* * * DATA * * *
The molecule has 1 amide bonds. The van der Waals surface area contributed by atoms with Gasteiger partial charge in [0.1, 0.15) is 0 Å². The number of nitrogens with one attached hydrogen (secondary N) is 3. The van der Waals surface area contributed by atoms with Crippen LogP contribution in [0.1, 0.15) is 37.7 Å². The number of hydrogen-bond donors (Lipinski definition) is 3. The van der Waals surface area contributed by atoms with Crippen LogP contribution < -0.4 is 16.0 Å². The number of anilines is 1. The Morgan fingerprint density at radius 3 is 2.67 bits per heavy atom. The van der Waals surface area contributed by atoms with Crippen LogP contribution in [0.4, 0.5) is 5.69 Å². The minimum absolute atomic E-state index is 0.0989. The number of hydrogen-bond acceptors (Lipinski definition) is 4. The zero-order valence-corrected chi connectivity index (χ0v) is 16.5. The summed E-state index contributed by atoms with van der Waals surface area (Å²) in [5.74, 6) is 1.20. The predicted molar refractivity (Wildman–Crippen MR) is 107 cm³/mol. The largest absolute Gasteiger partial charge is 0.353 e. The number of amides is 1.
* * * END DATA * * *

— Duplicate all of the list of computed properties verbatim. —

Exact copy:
The molecule has 1 amide bonds. The van der Waals surface area contributed by atoms with Gasteiger partial charge in [0.1, 0.15) is 0 Å². The number of nitrogens with one attached hydrogen (secondary N) is 3. The van der Waals surface area contributed by atoms with Crippen LogP contribution in [0.1, 0.15) is 37.7 Å². The number of hydrogen-bond donors (Lipinski definition) is 3. The van der Waals surface area contributed by atoms with Crippen LogP contribution < -0.4 is 16.0 Å². The number of anilines is 1. The Morgan fingerprint density at radius 3 is 2.67 bits per heavy atom. The van der Waals surface area contributed by atoms with Crippen LogP contribution in [0.4, 0.5) is 5.69 Å². The minimum absolute atomic E-state index is 0.0989. The number of hydrogen-bond acceptors (Lipinski definition) is 4. The zero-order valence-corrected chi connectivity index (χ0v) is 16.5. The summed E-state index contributed by atoms with van der Waals surface area (Å²) in [5.74, 6) is 1.20. The predicted molar refractivity (Wildman–Crippen MR) is 107 cm³/mol. The largest absolute Gasteiger partial charge is 0.353 e. The number of amides is 1.